ISSN 1022-7954, Russian Journal of Genetics, 2007, Vol. 43, No. 3, pp. 234–240. © Pleiades Publishing, Inc., 2007.
Original Russian Text © J.V. Nikolenko, A.N. Krasnov, 2007, published in Genetika, 2007, Vol. 43, No. 3, pp. 308–316.
OF NUCLEAR RECEPTORS
The classic pathway of signal transduction from the
environment into the cell is an intricate multistep pro-
cess that starts from the interaction of a ligand with its
receptor on the cell membrane. As a result, the receptor
triggers a cascade of events in the cell cytoplasm and,
eventually, speciﬁc transcription factors regulate the
expression of nuclear gene in a certain way. Transcrip-
tion factors of the nuclear receptor superfamily have a
unique structure and, consequently, utilize another
strategy. Nuclear receptors each harbor the domains
responsible for the receptor function, DNA binding,
and effects on transcription in one protein molecule.
Thus, it takes only one step to respond to an external
stimulus by changes in gene expression in the cell .
Nuclear receptors form one of the largest transcrip-
tion factor families (superfamilies) in Metazoa .
A characteristic structural feature is that nuclear recep-
tors possess two conserved domains: a DNA-binding
domain (DBD) and a ligand-binding domain (LBD),
which is close to the C end. The two domains are linked
together by a ﬂexible hinge (Fig. 1a). DBDs are highly
conserved among different nuclear receptors and have
two zinc ﬁnger motifs containing four cysteine residues
each. The ﬁrst zinc ﬁnger contains a so-called P-box of
ﬁve residues, which is responsible for speciﬁc DNA
binding. The second zinc ﬁnger displays a relatively
weak capability of dimerization, allowing DBD to form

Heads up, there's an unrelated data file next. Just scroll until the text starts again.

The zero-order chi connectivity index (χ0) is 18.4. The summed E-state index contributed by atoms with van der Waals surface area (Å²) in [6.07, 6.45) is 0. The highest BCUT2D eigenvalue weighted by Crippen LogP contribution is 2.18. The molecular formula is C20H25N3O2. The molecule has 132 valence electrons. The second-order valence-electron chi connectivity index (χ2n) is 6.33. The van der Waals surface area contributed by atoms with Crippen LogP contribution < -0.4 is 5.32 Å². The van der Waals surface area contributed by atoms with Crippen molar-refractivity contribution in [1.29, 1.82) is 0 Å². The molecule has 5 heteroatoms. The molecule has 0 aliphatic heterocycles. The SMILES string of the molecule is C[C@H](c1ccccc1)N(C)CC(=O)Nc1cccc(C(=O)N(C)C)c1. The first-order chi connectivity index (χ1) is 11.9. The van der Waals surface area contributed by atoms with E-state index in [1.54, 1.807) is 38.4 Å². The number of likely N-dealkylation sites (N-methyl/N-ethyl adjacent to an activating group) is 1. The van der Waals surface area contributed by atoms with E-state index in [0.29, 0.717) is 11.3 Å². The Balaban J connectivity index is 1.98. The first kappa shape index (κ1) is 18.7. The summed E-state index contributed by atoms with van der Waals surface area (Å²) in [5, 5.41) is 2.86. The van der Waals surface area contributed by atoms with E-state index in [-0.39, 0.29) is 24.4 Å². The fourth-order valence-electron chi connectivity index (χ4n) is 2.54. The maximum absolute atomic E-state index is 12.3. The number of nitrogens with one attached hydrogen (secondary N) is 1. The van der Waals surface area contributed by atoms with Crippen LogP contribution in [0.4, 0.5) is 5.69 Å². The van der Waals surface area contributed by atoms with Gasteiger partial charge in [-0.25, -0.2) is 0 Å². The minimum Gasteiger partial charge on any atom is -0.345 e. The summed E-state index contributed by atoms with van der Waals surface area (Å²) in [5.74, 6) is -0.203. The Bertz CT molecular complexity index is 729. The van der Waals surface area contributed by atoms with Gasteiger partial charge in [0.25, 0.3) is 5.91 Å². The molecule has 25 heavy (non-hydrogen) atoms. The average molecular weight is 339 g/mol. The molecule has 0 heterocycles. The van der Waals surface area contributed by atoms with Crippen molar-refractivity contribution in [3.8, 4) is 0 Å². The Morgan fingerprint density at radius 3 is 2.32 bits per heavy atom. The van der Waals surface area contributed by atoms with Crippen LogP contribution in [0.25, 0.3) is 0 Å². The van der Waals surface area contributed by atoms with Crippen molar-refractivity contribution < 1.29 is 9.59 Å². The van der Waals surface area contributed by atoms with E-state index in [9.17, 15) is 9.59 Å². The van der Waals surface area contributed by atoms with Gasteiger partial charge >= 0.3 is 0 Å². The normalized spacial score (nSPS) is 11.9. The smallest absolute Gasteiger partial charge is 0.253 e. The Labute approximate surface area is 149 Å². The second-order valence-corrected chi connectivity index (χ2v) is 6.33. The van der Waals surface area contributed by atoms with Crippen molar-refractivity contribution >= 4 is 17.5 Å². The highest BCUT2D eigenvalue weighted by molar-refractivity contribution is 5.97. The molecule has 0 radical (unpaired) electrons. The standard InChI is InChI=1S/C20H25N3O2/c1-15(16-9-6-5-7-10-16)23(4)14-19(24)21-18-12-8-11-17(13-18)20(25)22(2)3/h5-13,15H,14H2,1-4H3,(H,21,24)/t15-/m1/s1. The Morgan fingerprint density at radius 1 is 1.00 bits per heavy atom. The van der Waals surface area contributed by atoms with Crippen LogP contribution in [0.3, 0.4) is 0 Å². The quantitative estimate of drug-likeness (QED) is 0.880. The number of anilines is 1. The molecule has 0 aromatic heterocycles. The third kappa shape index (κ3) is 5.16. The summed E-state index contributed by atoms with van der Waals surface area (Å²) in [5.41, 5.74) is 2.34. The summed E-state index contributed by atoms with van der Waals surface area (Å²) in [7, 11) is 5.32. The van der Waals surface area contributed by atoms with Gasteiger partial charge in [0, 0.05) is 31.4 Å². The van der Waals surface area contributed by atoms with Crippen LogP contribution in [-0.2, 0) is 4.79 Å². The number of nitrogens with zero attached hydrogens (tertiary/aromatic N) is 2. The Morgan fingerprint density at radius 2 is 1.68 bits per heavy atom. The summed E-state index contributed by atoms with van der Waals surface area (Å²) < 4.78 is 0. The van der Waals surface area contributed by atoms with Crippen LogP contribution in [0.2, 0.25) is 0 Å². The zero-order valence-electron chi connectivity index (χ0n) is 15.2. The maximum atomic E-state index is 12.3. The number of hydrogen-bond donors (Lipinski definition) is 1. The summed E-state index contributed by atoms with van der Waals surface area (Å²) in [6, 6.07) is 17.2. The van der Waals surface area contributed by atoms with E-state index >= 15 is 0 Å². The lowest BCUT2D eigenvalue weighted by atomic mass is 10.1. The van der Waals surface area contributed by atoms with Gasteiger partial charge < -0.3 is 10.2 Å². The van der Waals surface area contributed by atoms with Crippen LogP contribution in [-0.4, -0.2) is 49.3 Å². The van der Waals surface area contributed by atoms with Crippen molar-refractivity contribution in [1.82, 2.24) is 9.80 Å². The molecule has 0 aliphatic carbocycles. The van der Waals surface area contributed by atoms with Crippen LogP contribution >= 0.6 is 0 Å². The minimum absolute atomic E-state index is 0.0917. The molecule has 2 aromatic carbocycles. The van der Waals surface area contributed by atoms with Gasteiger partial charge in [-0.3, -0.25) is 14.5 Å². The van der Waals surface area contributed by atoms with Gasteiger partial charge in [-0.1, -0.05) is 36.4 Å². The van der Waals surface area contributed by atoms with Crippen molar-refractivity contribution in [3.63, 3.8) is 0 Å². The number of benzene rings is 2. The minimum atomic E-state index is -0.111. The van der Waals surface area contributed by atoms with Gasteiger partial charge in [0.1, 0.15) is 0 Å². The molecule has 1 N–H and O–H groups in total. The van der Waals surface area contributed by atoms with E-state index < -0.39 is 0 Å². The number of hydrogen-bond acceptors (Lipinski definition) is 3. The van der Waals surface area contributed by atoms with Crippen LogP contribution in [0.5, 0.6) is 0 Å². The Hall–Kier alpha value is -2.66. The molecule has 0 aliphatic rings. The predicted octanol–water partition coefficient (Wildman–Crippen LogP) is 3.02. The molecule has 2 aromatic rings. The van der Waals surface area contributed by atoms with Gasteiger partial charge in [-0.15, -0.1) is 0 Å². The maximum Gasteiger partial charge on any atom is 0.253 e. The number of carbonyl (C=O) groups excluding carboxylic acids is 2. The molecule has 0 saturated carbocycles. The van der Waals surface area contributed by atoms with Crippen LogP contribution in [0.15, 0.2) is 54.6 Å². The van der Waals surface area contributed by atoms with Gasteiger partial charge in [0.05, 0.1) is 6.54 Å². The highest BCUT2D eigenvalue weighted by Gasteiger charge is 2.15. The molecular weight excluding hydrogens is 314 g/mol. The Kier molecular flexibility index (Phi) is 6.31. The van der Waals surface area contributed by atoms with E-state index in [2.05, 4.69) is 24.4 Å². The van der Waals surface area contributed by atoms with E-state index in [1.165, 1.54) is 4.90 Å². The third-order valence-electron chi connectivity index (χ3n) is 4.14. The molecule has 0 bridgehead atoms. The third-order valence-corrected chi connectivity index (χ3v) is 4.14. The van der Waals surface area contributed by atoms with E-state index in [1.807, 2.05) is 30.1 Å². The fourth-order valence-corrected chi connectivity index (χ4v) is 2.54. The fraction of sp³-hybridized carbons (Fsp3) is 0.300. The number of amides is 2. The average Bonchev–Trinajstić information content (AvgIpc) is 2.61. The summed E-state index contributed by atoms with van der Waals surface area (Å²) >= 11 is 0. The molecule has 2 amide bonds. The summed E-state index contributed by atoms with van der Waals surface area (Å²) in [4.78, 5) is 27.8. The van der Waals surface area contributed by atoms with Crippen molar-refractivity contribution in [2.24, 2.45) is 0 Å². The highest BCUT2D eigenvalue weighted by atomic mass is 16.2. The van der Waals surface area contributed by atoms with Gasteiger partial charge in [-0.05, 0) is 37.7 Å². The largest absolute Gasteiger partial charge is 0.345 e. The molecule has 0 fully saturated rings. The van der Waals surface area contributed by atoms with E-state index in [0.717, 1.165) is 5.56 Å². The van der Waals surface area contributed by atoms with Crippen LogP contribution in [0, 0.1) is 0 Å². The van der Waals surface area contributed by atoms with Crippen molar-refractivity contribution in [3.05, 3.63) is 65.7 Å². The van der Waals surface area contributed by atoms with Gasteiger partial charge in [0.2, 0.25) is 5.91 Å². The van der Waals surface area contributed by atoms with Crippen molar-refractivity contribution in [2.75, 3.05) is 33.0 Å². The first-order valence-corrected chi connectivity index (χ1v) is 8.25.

dimers in the presence of target DNA. LBD is con-
served to a lesser extent and harbors the major dimer-
ization region, which allows molecules of different
receptors to form dimers, thereby substantially expand-
ing the range of potential DNA targets and regulatory
functions. LBD consists of 11–13
which form a hydrophobic pocket for ligand binding.
The N-terminal AF-1 activation domain (
function 1) is capable of ligand-independent function-
ing, while the AF-2 domain, which is at the C end of
LBD, often functions in a ligand-dependent manner.
Detailed structural and molecular studies showed that
ligand binding induces a conformational transition of
LBD into an active state:
-helix 12 turns to a position
such that the AF-2 domain becomes capable of recruit-
ing transcriptional coactivators . Certain nuclear recep-
tors have only some of the above domains; the other
domains were presumably lost during evolution .
MECHANISMS OF NUCLEAR RECEPTOR
INTERACTIONS WITH DNA AND LIGANDS
AND THE EFFECTS OF NUCLEAR RECEPTORS
When ligands are absent from the cell, free nuclear
receptors occur in the cytoplasm or in the nucleus. The
ligands of nuclear receptors are a broad range of small
Structure and Mechanisms of Action
J. V. Nikolenko
and A. N. Krasnov
Institute of Gene Biology, Russian Academy of Sciences, Moscow, 119334 Russia;
fax: (495) 135-41-05; e-mail: firstname.lastname@example.org
Center of Medical Research, University of Oslo, Moscow, 119334 Russia
Received May 3, 2006
—Nuclear receptors are a superfamily of conserved transcription factors with a unique domain struc-
ture. Nuclear receptors play an important role in the regulation of ontogeny, sexual maturation, and cell differ-
entiation, as well as in various metabolic processes. Owing to the speciﬁcs of hormonal signaling,
provides a promising model subject for studying the function and regulation of nuclear receptors.
The review considers modern data on the molecular structure of nuclear receptors and the mechanisms of their
interactions with ligands and transcription cofactors. The known functions of nuclear receptors in regulating
embryo development and metamorphosis in
are described in detail.
AF-1 LBD AF-2
(a) Structure and (b) mechanism of action of nuclear
receptors . See text for comments.